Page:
Thursday, September 21

Selling out?

Myths busted, dreams shattered, expectations undermined: just a normal night on Richey Nash's sofa.

Do you believe you can survive for days after being buried alive? How about that commonly held conviction that you can fool a breathalyser test by putting an AA battery under your tongue? Or that it’s impossible to explode a cannon made of a tree trunk? Did you say ‘Yes’ to all three? Well in that case you’d have found your world rocked to its mantle by two American geeks with glasses and ginger goatees in Mythbusters (BBC2, 7.30pm). They proved them all wrong. Shocking!

Now, lets get to an obvious flaw: the only people who have any faith in these so-called common beliefs are idiots. If you think you can survive for three days after being buried alive, then you deserve to be buried alive for three days. Most people would rather mash up their own knees.

The other two premises were equally ludicrous, almost like they were chosen as the pretence of doing stuff that teenage boys love: men doing stupid things, exploding stuff, and getting drunk. And once you accept that, it’s actually good brain-dead fun. Hooray! There was also a lightly spread layer of science, and a decent soundtrack featuring snippets of The Hives, Kings of Leon, and The White Stripes.

Then onto the serious pantomime of Dragons’ Den (BBC2, 8pm), the final episode in the series, featuring deluded wannabe entrepreneurs pushing wacky product ideas like garish pullable suitcases that children can sit on, and small advertising zeppelins. It’s great watching the five Dragons pick holes in these big business pretensions, smash dreams on the cold wooden floor.

But equally good is that at the end there’s always someone who wins the Dragons over or, in this case, two people, the inventors of a wireless machine that can monitor how much people are spending on casino machines, how long they spend there, and other interesting features. Truth be told, it made me yawn a little, but the Dragons saw pound signs and all wanted a piece of the action.

The entrepreneurial pair wanted £200,000 for 15% of their fledgling company. Duncan Bannatyne offered £200,000 for 50% but got rebuffed, before Theo Paphitis came in with a bid of £200,000 for 25%. There’s no way to make this interesting – well, unless you put it on TV – but stick with it. Theo Paphitis’ deal drove Bannatyne, Peter Jones and Richard Farley out of the bidding. But in a final twist, Deborah Meaden offered to split the deal with Paphitis. Everyone agreed and the inventors went away satisfied. What a happy ending.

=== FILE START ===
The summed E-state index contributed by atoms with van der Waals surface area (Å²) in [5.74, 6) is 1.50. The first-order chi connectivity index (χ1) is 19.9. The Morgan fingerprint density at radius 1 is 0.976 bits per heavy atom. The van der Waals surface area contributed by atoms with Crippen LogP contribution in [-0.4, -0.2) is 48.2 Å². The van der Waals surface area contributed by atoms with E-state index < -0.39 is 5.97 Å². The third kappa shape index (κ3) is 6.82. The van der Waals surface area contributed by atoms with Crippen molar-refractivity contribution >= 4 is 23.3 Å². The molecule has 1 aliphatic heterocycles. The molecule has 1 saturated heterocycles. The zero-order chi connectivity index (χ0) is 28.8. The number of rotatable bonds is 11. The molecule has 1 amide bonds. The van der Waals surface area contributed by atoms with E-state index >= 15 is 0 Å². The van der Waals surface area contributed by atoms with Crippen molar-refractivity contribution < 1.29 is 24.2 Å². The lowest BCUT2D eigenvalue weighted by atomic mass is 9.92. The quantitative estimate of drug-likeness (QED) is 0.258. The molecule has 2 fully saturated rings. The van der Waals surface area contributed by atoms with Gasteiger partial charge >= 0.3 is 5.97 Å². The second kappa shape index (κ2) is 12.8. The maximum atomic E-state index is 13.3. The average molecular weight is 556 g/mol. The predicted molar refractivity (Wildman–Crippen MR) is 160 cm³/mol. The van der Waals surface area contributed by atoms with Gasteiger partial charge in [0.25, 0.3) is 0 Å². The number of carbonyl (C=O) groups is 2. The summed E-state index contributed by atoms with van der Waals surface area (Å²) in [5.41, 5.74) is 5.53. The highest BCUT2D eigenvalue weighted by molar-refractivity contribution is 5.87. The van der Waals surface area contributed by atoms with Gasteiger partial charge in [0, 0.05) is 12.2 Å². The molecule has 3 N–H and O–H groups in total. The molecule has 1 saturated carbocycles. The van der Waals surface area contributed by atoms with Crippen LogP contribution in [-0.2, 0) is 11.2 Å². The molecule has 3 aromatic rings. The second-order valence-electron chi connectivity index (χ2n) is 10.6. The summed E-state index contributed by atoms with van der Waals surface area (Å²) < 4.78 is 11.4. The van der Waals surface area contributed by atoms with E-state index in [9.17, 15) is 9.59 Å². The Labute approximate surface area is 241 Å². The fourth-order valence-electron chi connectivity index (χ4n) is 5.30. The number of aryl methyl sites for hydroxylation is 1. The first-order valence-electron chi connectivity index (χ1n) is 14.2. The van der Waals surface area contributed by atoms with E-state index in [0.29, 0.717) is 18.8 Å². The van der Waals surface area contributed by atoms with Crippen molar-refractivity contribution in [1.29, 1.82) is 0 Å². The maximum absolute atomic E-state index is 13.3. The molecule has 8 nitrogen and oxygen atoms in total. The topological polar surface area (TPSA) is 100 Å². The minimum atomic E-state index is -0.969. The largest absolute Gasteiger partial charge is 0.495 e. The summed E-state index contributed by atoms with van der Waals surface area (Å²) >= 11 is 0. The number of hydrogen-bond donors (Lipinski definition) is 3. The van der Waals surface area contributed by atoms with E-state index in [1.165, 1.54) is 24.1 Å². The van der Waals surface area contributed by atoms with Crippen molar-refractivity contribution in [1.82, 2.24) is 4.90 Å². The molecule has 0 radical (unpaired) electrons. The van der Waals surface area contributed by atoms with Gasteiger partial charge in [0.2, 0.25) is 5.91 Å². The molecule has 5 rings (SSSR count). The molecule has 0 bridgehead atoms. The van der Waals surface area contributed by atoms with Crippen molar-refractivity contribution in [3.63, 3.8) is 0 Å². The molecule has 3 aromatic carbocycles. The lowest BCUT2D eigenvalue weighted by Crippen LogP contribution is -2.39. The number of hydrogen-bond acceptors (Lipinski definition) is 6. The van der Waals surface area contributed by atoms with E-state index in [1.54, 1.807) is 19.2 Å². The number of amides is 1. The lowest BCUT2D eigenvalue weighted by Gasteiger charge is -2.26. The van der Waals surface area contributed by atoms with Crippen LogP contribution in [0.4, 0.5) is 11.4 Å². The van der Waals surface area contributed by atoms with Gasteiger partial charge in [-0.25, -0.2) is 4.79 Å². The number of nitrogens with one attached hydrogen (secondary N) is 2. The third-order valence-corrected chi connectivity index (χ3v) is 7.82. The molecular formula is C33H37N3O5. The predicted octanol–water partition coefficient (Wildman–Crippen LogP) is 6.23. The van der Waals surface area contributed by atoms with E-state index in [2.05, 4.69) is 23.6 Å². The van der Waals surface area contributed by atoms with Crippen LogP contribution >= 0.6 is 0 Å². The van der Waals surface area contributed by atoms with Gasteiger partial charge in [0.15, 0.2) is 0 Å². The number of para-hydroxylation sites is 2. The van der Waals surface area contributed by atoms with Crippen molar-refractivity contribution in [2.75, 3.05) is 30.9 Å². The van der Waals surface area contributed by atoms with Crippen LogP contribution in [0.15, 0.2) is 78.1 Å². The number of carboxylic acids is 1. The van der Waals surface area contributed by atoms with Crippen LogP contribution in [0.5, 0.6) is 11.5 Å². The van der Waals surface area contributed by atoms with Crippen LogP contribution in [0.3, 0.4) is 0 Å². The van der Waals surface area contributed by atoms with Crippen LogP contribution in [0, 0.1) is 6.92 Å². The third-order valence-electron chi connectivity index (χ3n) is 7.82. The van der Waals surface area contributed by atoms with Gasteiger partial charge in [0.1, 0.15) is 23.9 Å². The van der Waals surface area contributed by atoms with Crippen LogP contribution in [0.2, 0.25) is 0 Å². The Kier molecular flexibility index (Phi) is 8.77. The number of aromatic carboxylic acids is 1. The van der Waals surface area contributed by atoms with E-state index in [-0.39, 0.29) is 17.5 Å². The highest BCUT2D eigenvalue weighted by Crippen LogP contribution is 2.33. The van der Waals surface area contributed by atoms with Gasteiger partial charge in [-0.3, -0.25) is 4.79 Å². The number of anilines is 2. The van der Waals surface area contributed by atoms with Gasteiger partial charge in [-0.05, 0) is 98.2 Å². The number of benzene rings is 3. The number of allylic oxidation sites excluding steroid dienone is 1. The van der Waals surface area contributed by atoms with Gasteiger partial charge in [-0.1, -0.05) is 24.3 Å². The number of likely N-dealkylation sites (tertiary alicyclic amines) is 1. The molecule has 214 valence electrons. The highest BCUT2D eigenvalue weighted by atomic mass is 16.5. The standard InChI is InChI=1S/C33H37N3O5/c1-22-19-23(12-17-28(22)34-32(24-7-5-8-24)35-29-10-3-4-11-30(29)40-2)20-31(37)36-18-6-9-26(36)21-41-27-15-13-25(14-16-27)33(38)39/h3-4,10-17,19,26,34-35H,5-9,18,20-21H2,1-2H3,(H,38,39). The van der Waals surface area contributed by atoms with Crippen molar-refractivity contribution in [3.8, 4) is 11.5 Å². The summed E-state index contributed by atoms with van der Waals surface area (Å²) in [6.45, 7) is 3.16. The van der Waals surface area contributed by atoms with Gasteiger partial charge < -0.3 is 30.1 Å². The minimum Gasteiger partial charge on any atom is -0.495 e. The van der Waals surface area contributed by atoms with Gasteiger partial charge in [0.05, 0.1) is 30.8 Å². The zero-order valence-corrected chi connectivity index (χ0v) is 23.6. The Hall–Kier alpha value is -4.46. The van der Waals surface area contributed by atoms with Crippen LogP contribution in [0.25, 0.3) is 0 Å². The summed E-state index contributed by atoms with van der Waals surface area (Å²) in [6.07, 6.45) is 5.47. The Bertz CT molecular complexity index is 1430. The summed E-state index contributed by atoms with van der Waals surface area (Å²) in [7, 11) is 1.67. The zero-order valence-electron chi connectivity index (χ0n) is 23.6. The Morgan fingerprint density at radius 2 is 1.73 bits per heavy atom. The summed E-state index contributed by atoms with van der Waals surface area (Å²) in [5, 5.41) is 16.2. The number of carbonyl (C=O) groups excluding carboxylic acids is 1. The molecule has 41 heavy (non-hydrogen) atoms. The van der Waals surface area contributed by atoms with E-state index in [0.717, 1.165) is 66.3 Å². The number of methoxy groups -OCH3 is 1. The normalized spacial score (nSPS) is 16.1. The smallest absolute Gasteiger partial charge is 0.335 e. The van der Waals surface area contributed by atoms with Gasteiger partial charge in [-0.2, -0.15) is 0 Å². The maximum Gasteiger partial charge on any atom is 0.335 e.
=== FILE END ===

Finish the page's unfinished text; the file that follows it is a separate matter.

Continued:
Or rather it wasn’t the end, for next week they bring back idiots who got kicked out of the Den before, to see if they made a success of their ludicrous ideas. But I’m more interested in where the Den is and what it’s usually used for. Guy Ritchie films? Reservoir Dogs ear scene recreationists? Or by Sir Alan Sugar’s heavies to, err, ‘soften up’ Syed for leading his apprentice astray?

But these questions fell by the wayside as I caught the ‘difficult’ second episode in the ‘difficult’ second series of Ricky Gervais comedy Extras (BBC2, 9pm). After starting with a scene from Andy Millman’s appalling sitcom When The Whistle Blows, it seems Gervais is trying to mould himself as the British Larry David. An awkward moment where he has to give £20 to a homeless guy is second-rate Curb Your Enthusiasm, as is the time he gets friend Maggie to ask for his autograph to impress another woman. It looks to be gearing up to something good.

And then it falls flat as Gervais tries to do too much: mocking fame-obsessed members of the public, lampooning desperate celebrities who crave everyone’s love, and so on. In musical terms it’s like the directionless second album of the artist who tries to show everyone how tough it is being a star, while forgetting what it is that made them a star in the first place. Funny moments are what made Gervais famous, but now he’s famous he doesn’t want to play that game any more. Which means Extras is now a comedy without many funny moments.

Some of it reads like rehashed stand-up jokes like, when talking about Celebrity Love Island, Millman/Gervais says, “Why would I want to be on a programme that, when I watched it, I prayed for a tsunami?” It’s a quite funny stand-up one-liner, but out of place in the sitcom.

And then David Bowie comes on the scene, and makes up a song about Andy Millman being fat, talentless, and why he should commit suicide. It’s not funny, just uncomfortable.

The show seems to be saying Gervais doesn’t want to make lowest common denominator comedy that appeals to everyone. That’s fine, admirable even: there are ways to make people laugh other than resorting to dick jokes and tired catchphrases. This isn’t Little Britain.

But Extras doesn’t offer an alternative to the lowest common denominator comedy Gervais is railing against. The show doesn’t have jokes. Maybe that’s Gervais’ intention, but there’s no shame in writing a comedy that makes people laugh. And just because you make people laugh, that doesn't always mean you've sold out or compromised your principles. Even so, Extras is still an interesting watch. Not laugh-a-minute, but certainly compelling.

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